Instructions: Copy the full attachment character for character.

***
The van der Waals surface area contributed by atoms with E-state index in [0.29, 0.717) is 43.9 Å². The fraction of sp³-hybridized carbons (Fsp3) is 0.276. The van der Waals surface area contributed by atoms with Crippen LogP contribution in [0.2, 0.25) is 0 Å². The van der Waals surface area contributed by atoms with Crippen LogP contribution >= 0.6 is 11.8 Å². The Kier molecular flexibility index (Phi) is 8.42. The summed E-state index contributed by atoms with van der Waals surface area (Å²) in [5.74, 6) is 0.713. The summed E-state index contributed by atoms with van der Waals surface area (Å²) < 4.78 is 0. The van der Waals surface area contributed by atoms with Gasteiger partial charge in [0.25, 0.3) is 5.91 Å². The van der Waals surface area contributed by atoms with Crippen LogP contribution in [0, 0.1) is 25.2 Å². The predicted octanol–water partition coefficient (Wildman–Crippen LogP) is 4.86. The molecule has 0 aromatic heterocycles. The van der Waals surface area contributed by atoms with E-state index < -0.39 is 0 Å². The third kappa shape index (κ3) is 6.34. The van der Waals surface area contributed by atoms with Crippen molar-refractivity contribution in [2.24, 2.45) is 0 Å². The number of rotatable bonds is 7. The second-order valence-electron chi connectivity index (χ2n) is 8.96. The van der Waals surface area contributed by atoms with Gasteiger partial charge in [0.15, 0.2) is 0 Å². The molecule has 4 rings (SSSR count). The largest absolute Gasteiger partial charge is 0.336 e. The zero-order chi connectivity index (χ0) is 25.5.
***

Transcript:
The van der Waals surface area contributed by atoms with E-state index in [0.29, 0.717) is 43.9 Å². The fraction of sp³-hybridized carbons (Fsp3) is 0.276. The van der Waals surface area contributed by atoms with Crippen LogP contribution in [0.2, 0.25) is 0 Å². The van der Waals surface area contributed by atoms with Crippen LogP contribution >= 0.6 is 11.8 Å². The Kier molecular flexibility index (Phi) is 8.42. The summed E-state index contributed by atoms with van der Waals surface area (Å²) in [5.74, 6) is 0.713. The summed E-state index contributed by atoms with van der Waals surface area (Å²) < 4.78 is 0. The van der Waals surface area contributed by atoms with Gasteiger partial charge in [0.25, 0.3) is 5.91 Å². The van der Waals surface area contributed by atoms with Crippen LogP contribution in [0, 0.1) is 25.2 Å². The predicted octanol–water partition coefficient (Wildman–Crippen LogP) is 4.86. The molecule has 0 aromatic heterocycles. The van der Waals surface area contributed by atoms with E-state index < -0.39 is 0 Å². The third kappa shape index (κ3) is 6.34. The van der Waals surface area contributed by atoms with Crippen molar-refractivity contribution in [2.24, 2.45) is 0 Å². The number of rotatable bonds is 7. The second-order valence-electron chi connectivity index (χ2n) is 8.96. The van der Waals surface area contributed by atoms with Gasteiger partial charge in [0.15, 0.2) is 0 Å². The molecule has 4 rings (SSSR count). The largest absolute Gasteiger partial charge is 0.336 e. The zero-order chi connectivity index (χ0) is 25.5.